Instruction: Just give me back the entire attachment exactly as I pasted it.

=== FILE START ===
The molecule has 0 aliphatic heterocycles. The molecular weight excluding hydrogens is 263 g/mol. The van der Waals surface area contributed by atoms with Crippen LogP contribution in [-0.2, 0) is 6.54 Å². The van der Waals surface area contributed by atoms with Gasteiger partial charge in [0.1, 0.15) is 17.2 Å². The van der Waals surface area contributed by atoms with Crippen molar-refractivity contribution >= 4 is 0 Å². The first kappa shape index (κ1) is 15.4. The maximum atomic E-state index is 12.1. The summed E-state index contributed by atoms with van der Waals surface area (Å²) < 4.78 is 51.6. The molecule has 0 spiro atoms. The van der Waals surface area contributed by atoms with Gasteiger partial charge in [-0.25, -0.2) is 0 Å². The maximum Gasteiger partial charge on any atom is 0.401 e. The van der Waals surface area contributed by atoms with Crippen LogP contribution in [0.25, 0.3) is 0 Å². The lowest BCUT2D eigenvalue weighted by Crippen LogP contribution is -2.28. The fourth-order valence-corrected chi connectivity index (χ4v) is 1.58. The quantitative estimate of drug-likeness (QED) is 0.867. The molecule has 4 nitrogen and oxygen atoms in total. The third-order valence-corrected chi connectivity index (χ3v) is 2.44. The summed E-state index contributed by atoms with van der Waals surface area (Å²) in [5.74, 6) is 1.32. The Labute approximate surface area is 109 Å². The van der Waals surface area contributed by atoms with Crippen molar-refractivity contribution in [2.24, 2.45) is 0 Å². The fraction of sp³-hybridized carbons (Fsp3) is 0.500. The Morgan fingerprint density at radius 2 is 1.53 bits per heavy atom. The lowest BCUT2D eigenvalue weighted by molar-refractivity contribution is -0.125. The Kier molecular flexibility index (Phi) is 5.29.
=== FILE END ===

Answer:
The molecule has 0 aliphatic heterocycles. The molecular weight excluding hydrogens is 263 g/mol. The van der Waals surface area contributed by atoms with Crippen LogP contribution in [-0.2, 0) is 6.54 Å². The van der Waals surface area contributed by atoms with Gasteiger partial charge in [0.1, 0.15) is 17.2 Å². The van der Waals surface area contributed by atoms with Crippen molar-refractivity contribution >= 4 is 0 Å². The first kappa shape index (κ1) is 15.4. The maximum atomic E-state index is 12.1. The summed E-state index contributed by atoms with van der Waals surface area (Å²) < 4.78 is 51.6. The molecule has 0 spiro atoms. The van der Waals surface area contributed by atoms with Gasteiger partial charge in [-0.25, -0.2) is 0 Å². The maximum Gasteiger partial charge on any atom is 0.401 e. The van der Waals surface area contributed by atoms with Crippen LogP contribution in [0.25, 0.3) is 0 Å². The lowest BCUT2D eigenvalue weighted by Crippen LogP contribution is -2.28. The fourth-order valence-corrected chi connectivity index (χ4v) is 1.58. The quantitative estimate of drug-likeness (QED) is 0.867. The molecule has 4 nitrogen and oxygen atoms in total. The third-order valence-corrected chi connectivity index (χ3v) is 2.44. The summed E-state index contributed by atoms with van der Waals surface area (Å²) in [5.74, 6) is 1.32. The Labute approximate surface area is 109 Å². The van der Waals surface area contributed by atoms with Crippen molar-refractivity contribution in [2.24, 2.45) is 0 Å². The fraction of sp³-hybridized carbons (Fsp3) is 0.500. The Morgan fingerprint density at radius 2 is 1.53 bits per heavy atom. The lowest BCUT2D eigenvalue weighted by molar-refractivity contribution is -0.125. The Kier molecular flexibility index (Phi) is 5.29.